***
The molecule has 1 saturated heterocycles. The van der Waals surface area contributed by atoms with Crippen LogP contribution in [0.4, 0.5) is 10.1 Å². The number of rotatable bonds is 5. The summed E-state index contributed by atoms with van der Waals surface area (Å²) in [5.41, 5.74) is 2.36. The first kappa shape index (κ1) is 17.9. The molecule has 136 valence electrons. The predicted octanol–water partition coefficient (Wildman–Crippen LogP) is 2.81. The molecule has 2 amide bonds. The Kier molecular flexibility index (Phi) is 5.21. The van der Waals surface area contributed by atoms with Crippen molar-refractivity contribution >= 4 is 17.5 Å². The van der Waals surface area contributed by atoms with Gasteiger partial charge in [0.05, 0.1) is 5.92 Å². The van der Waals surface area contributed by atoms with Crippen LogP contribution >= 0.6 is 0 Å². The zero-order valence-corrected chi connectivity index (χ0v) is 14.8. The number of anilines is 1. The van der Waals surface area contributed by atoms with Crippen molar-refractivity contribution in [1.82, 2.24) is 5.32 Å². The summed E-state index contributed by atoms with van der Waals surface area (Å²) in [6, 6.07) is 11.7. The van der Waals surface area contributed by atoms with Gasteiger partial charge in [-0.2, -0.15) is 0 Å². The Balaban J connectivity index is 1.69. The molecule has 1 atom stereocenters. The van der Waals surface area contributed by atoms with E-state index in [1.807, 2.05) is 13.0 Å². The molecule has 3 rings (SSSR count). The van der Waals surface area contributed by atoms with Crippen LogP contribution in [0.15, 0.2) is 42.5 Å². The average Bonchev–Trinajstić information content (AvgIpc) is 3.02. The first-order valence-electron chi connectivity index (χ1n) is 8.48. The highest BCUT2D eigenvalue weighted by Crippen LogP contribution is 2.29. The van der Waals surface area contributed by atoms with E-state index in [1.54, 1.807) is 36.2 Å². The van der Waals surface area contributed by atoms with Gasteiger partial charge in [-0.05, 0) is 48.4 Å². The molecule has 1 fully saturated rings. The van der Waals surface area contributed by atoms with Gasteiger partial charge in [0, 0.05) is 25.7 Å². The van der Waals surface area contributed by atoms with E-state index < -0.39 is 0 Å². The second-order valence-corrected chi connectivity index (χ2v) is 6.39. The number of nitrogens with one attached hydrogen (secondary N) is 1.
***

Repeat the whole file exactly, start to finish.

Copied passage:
The molecule has 1 saturated heterocycles. The van der Waals surface area contributed by atoms with Crippen LogP contribution in [0.4, 0.5) is 10.1 Å². The number of rotatable bonds is 5. The summed E-state index contributed by atoms with van der Waals surface area (Å²) in [5.41, 5.74) is 2.36. The first kappa shape index (κ1) is 17.9. The molecule has 136 valence electrons. The predicted octanol–water partition coefficient (Wildman–Crippen LogP) is 2.81. The molecule has 2 amide bonds. The Kier molecular flexibility index (Phi) is 5.21. The van der Waals surface area contributed by atoms with Crippen molar-refractivity contribution >= 4 is 17.5 Å². The van der Waals surface area contributed by atoms with Gasteiger partial charge in [0.05, 0.1) is 5.92 Å². The van der Waals surface area contributed by atoms with Crippen LogP contribution >= 0.6 is 0 Å². The zero-order valence-corrected chi connectivity index (χ0v) is 14.8. The number of anilines is 1. The van der Waals surface area contributed by atoms with Crippen molar-refractivity contribution in [1.82, 2.24) is 5.32 Å². The summed E-state index contributed by atoms with van der Waals surface area (Å²) in [6, 6.07) is 11.7. The van der Waals surface area contributed by atoms with Gasteiger partial charge in [-0.2, -0.15) is 0 Å². The Balaban J connectivity index is 1.69. The molecule has 1 atom stereocenters. The van der Waals surface area contributed by atoms with E-state index in [1.807, 2.05) is 13.0 Å². The molecule has 3 rings (SSSR count). The van der Waals surface area contributed by atoms with Crippen LogP contribution in [0.15, 0.2) is 42.5 Å². The average Bonchev–Trinajstić information content (AvgIpc) is 3.02. The first-order valence-electron chi connectivity index (χ1n) is 8.48. The highest BCUT2D eigenvalue weighted by Crippen LogP contribution is 2.29. The van der Waals surface area contributed by atoms with E-state index in [1.54, 1.807) is 36.2 Å². The van der Waals surface area contributed by atoms with Gasteiger partial charge in [-0.05, 0) is 48.4 Å². The molecule has 1 fully saturated rings. The van der Waals surface area contributed by atoms with Gasteiger partial charge in [0, 0.05) is 25.7 Å². The van der Waals surface area contributed by atoms with E-state index < -0.39 is 0 Å². The second-order valence-corrected chi connectivity index (χ2v) is 6.39. The number of nitrogens with one attached hydrogen (secondary N) is 1.